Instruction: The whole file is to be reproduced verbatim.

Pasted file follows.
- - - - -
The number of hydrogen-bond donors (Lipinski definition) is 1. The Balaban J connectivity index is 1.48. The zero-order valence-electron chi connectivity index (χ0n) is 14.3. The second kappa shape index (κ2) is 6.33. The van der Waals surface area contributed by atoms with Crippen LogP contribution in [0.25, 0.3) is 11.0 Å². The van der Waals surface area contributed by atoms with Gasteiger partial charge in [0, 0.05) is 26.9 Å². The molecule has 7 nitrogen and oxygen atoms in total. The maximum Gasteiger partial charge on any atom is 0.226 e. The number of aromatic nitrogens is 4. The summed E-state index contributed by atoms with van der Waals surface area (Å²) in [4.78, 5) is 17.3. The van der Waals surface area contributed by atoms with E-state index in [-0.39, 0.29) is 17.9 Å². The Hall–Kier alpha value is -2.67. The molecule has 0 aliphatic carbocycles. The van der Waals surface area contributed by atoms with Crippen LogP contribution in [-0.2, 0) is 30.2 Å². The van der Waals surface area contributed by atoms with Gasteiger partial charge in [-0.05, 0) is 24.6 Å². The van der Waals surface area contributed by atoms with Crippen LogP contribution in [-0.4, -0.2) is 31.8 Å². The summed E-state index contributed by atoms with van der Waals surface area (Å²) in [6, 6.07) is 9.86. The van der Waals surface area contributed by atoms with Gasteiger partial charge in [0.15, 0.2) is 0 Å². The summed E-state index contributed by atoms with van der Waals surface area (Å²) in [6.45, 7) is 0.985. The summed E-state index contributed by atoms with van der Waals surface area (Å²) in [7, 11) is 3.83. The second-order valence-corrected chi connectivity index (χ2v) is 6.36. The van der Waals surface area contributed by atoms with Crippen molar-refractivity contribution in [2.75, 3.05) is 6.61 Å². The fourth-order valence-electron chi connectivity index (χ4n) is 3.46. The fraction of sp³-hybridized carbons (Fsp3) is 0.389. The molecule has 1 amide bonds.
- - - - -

The number of hydrogen-bond donors (Lipinski definition) is 1. The Balaban J connectivity index is 1.48. The zero-order valence-electron chi connectivity index (χ0n) is 14.3. The second kappa shape index (κ2) is 6.33. The van der Waals surface area contributed by atoms with Crippen LogP contribution in [0.25, 0.3) is 11.0 Å². The van der Waals surface area contributed by atoms with Gasteiger partial charge in [0, 0.05) is 26.9 Å². The molecule has 7 nitrogen and oxygen atoms in total. The maximum Gasteiger partial charge on any atom is 0.226 e. The number of aromatic nitrogens is 4. The summed E-state index contributed by atoms with van der Waals surface area (Å²) in [4.78, 5) is 17.3. The van der Waals surface area contributed by atoms with E-state index in [-0.39, 0.29) is 17.9 Å². The Hall–Kier alpha value is -2.67. The molecule has 0 aliphatic carbocycles. The van der Waals surface area contributed by atoms with Crippen LogP contribution in [-0.2, 0) is 30.2 Å². The van der Waals surface area contributed by atoms with Gasteiger partial charge in [-0.05, 0) is 24.6 Å². The van der Waals surface area contributed by atoms with Crippen LogP contribution in [-0.4, -0.2) is 31.8 Å². The summed E-state index contributed by atoms with van der Waals surface area (Å²) in [6, 6.07) is 9.86. The van der Waals surface area contributed by atoms with Gasteiger partial charge in [0.15, 0.2) is 0 Å². The summed E-state index contributed by atoms with van der Waals surface area (Å²) in [6.45, 7) is 0.985. The summed E-state index contributed by atoms with van der Waals surface area (Å²) in [7, 11) is 3.83. The second-order valence-corrected chi connectivity index (χ2v) is 6.36. The van der Waals surface area contributed by atoms with Crippen molar-refractivity contribution in [2.75, 3.05) is 6.61 Å². The fourth-order valence-electron chi connectivity index (χ4n) is 3.46. The fraction of sp³-hybridized carbons (Fsp3) is 0.389. The molecule has 1 amide bonds.